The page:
Nancy Lindsay

– Posted in: Colchicums

Colchicum autumnale ‘Nancy Lindsay’ bloomed quite a while ago. She only threw forth two exquisite blossoms, and I somehow didn’t get out there with a camera in time. It would have been worth it, for Russell Stafford rightly describes her as having “abundant, bright-pink, purple-stemmed blooms . . . in September and October. Vigorous.” Yes, she has the elusive purple perianth tube that I have long sought in C. speciosum without success thus far. Bloom time was mid-September, after ‘Autumn Herald’ and the two ‘Queens,’ but before C. byzantinum, if I remember correctly. But bloom times seemed to be off this year, so don’t hold me to it. She certainly didn’t bloom into October, but if she turns out to be as abundant and vigorous as described, I have hope for the future. Get this one if you can, and plant it where you will be sure not to miss it.
She must be of fairly recent origin, as Bowles makes no mention of her, not even under the spurious (according to Bryan) name of C. pannonicum.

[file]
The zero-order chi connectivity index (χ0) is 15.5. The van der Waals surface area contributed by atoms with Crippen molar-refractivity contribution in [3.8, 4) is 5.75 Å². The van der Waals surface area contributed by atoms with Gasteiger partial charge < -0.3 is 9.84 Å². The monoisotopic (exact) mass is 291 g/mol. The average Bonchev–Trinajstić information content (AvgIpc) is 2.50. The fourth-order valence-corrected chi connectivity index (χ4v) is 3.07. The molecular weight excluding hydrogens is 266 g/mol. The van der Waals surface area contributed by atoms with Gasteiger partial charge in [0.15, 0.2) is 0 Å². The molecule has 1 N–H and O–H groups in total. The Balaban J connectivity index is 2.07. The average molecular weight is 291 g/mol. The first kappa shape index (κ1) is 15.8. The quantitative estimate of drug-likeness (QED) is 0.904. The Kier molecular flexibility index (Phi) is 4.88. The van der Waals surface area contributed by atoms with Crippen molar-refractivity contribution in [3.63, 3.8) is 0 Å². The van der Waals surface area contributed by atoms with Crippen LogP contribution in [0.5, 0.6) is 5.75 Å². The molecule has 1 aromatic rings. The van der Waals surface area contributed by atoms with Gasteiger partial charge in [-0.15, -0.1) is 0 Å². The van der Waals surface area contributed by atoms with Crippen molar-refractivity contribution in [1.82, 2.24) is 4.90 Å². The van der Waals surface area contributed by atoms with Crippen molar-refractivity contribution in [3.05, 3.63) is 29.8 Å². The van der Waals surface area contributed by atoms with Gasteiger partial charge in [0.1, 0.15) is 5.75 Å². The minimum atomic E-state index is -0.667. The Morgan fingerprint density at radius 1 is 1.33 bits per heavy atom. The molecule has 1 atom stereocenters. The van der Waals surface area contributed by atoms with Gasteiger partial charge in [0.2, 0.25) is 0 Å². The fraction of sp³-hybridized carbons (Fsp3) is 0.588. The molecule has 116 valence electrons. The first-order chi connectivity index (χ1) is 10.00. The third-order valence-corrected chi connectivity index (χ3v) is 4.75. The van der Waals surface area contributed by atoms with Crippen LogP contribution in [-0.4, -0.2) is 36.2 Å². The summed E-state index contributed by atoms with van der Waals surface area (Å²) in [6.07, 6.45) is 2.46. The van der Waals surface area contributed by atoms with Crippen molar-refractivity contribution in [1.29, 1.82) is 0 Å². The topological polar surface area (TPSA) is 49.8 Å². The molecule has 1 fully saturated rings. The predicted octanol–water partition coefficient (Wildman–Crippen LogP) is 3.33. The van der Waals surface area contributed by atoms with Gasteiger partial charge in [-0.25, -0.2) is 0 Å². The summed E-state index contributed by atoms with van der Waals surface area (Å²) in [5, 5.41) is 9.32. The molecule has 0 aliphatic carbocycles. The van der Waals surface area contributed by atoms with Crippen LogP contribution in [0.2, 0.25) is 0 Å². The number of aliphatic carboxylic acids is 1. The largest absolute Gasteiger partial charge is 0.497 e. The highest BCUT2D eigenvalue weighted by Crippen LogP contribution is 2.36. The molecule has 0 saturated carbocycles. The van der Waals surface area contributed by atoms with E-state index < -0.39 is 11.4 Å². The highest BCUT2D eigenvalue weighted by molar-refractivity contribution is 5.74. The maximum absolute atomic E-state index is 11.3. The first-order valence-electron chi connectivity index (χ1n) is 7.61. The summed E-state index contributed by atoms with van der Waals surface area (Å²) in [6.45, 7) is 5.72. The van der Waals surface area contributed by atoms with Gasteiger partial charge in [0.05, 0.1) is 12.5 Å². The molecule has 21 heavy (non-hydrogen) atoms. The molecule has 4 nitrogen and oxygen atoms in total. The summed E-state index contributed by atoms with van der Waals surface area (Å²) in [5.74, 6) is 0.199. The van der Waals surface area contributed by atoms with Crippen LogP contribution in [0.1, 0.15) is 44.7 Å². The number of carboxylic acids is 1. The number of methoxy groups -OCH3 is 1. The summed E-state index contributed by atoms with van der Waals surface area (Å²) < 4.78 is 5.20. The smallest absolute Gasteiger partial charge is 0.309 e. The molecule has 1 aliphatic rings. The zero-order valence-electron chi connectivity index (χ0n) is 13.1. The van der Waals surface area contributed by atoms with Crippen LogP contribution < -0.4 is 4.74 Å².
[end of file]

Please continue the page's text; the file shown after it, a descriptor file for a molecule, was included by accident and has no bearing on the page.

About the Author

Kathy Purdy is a colchicum evangelist, converting unsuspecting gardeners into colchicophiles. She would be delighted to speak to your group about colchicums or other gardening topics. Kathy’s been writing since 4th grade, gardening since high school, and blogging since 2002.

In the end, this may be the most important thing about frost: Frost slows us down. In spring, it tempers our eagerness. In fall, it brings closure and rest. In our gotta-go world–where every nanosecond seems to count–slowness can be a great gift. So rather than see Jack Frost as an adversary, you could choose to greet him as a friend.

~Philip Harnden in A Gardener’s Guide to Frost: Outwit the Weather and Extend the Spring and Fall Seasons

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